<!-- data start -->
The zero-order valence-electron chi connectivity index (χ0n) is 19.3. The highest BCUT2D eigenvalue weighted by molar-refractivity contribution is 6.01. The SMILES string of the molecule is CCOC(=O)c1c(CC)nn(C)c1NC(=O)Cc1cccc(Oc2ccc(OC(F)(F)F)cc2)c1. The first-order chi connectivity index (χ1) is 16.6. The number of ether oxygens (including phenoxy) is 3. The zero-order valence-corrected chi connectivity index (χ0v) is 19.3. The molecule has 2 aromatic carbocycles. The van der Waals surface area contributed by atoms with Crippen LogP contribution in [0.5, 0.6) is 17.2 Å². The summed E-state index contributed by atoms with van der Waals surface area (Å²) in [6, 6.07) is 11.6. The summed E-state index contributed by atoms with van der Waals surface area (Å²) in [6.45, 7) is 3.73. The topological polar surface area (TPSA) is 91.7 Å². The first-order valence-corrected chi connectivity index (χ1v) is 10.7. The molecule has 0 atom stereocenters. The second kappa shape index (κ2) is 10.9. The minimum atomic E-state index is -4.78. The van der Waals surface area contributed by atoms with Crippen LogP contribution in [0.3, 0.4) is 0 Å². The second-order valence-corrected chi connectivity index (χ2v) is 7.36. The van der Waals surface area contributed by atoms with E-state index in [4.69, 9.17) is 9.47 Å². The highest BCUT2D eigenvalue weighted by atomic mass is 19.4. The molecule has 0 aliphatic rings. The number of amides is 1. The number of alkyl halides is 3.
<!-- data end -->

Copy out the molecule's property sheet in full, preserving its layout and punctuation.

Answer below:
The zero-order valence-electron chi connectivity index (χ0n) is 19.3. The highest BCUT2D eigenvalue weighted by molar-refractivity contribution is 6.01. The SMILES string of the molecule is CCOC(=O)c1c(CC)nn(C)c1NC(=O)Cc1cccc(Oc2ccc(OC(F)(F)F)cc2)c1. The first-order chi connectivity index (χ1) is 16.6. The number of ether oxygens (including phenoxy) is 3. The zero-order valence-corrected chi connectivity index (χ0v) is 19.3. The molecule has 2 aromatic carbocycles. The van der Waals surface area contributed by atoms with Crippen LogP contribution in [0.5, 0.6) is 17.2 Å². The summed E-state index contributed by atoms with van der Waals surface area (Å²) in [6, 6.07) is 11.6. The summed E-state index contributed by atoms with van der Waals surface area (Å²) in [6.45, 7) is 3.73. The topological polar surface area (TPSA) is 91.7 Å². The first-order valence-corrected chi connectivity index (χ1v) is 10.7. The molecule has 0 atom stereocenters. The second kappa shape index (κ2) is 10.9. The minimum atomic E-state index is -4.78. The van der Waals surface area contributed by atoms with Crippen LogP contribution in [0.3, 0.4) is 0 Å². The second-order valence-corrected chi connectivity index (χ2v) is 7.36. The van der Waals surface area contributed by atoms with E-state index in [4.69, 9.17) is 9.47 Å². The highest BCUT2D eigenvalue weighted by atomic mass is 19.4. The molecule has 0 aliphatic rings. The number of amides is 1. The number of alkyl halides is 3.